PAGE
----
William Jackson Thomas (5/12/1820-1909, Balwyn), married Sarah Truckle Dredge (19/6/1827-1915, Balwyn), youngest daughter of late Assistant Protector James Dredge, 27/6/1848. In London he was ‘apprenticed to an engraver and understands the business’ (Cannon 1982: 34); London authorities considered he ‘would accompany his father [to Port Phillip] and make himself useful’ (Cannon 1982: 34); he was actively involved in assisting his father, William Thomas, run the various stations in the Western Port District of the Port Phillip Aboriginal Protectorate. Thomas Jnr. assisted his father by running errands to Melbourne, often to Robinson, and later by taking care of the Assistant Protector’s Quarters at Arthur’s Seat in his father’s absence. Initially, he held a run ‘Tuerong’, 12,000 acres near his father’s quarters, between the creeks of Tubberubabel and Tuerong, east of Mt. Martha, from 1840 until September 1842. Fels (2011: 46) has identified this as the place known today as ‘Tuerong Park’, on the Old Moorooduc Road near Balnarring Road. By May 1843, Thomas Jnr was resident at ‘Strangeway’s Farm’, on the Merri Creek, 1,860 acres near Merriang. During his tenure at ‘Strangeway’s Farm’, he would assist his father by housing Aboriginal people, including Warree in 1843. They had ten children.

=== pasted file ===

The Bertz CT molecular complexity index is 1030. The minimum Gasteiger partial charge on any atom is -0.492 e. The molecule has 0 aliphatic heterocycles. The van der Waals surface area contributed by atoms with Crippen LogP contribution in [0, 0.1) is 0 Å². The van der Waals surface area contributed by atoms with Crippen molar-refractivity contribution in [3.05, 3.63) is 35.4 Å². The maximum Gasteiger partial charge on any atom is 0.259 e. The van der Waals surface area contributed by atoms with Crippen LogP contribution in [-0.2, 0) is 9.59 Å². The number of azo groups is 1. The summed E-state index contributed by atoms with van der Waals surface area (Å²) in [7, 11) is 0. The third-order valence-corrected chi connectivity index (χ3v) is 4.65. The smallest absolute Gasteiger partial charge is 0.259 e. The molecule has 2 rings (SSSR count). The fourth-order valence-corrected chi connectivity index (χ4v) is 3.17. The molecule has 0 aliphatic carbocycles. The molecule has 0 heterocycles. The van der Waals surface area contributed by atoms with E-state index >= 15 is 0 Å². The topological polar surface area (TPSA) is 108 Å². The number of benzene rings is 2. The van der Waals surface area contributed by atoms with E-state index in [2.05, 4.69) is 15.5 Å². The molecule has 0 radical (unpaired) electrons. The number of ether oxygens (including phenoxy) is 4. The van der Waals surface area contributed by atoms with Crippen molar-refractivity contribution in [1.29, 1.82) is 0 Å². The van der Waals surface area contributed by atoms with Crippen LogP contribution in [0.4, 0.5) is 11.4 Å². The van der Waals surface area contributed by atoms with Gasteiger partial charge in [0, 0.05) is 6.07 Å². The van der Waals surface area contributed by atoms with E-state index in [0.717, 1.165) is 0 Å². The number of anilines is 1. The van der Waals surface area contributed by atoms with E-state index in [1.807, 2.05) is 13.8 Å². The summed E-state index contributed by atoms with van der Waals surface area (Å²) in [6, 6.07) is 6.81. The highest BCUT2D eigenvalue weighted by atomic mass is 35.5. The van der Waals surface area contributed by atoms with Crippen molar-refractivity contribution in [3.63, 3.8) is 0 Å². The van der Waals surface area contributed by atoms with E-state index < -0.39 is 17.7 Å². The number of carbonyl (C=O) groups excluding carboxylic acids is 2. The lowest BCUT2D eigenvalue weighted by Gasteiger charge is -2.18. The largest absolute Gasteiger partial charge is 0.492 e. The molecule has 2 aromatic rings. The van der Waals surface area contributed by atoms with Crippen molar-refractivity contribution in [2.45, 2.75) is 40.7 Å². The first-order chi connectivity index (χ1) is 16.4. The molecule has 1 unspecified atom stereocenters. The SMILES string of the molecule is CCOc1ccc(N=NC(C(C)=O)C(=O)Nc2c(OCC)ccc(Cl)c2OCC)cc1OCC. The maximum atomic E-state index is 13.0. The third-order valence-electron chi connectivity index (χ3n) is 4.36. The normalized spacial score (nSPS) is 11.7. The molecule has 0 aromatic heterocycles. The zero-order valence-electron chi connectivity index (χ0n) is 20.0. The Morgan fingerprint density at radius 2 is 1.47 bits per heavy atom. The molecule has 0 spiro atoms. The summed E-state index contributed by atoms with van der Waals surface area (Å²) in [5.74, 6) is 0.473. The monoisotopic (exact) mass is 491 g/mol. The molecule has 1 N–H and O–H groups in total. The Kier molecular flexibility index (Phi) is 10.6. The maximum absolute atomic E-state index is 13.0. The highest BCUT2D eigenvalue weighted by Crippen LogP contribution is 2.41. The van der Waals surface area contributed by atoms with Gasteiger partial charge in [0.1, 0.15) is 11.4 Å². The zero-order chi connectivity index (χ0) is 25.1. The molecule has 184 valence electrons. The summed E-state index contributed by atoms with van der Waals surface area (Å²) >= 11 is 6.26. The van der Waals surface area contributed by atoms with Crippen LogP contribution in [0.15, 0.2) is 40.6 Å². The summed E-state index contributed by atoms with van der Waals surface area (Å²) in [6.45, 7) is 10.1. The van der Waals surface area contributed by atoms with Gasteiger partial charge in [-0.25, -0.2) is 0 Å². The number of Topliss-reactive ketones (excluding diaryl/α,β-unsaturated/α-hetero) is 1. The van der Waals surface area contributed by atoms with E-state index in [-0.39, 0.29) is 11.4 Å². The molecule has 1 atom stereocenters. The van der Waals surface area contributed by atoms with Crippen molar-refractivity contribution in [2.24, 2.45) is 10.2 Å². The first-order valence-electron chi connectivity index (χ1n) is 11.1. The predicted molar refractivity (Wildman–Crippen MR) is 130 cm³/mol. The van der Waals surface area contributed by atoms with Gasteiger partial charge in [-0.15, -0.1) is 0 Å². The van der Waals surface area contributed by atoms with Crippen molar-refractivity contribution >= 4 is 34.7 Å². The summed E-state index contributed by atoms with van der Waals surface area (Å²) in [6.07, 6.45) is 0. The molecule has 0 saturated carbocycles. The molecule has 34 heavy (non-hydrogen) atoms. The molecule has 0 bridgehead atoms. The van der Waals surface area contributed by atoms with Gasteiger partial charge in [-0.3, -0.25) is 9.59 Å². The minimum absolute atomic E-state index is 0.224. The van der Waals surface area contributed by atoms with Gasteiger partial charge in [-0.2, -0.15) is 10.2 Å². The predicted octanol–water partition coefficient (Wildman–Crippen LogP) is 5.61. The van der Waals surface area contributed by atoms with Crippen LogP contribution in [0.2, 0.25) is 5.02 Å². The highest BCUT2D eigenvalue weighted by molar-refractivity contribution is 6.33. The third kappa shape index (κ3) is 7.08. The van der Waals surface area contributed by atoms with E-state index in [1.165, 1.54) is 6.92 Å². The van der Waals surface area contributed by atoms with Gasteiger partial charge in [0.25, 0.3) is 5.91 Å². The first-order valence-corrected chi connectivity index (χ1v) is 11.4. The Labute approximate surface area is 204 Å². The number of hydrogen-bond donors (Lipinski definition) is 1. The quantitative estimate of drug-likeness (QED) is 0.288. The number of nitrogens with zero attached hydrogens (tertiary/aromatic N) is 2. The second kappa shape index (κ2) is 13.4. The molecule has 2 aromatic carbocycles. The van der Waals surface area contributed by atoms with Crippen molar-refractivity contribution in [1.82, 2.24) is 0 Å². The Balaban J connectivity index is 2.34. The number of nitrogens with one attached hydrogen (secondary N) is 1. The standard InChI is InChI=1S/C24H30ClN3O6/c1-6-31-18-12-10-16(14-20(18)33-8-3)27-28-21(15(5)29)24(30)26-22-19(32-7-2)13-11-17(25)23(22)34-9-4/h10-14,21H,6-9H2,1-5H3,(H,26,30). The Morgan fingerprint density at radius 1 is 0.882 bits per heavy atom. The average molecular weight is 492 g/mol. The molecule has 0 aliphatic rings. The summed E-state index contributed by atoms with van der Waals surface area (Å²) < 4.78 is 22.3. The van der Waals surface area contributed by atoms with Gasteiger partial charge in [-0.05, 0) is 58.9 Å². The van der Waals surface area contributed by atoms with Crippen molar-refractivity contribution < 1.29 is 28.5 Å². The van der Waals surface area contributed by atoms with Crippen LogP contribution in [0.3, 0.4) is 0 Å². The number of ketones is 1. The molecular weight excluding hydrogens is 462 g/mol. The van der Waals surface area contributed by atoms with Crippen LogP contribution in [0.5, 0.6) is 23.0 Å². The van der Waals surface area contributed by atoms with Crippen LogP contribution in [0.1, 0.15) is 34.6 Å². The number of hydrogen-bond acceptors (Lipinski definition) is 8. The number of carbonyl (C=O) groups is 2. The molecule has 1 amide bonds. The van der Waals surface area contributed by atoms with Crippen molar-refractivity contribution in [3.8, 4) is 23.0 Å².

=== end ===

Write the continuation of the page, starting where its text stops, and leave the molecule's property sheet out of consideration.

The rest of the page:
This publication collates his reminiscences of his experiences in colonial Victoria, including much information on the Woiwurrung and Boonwurrung Aboriginal peoples of Melbourne and Westernport Bay.
Paperback, 90pp, 2021
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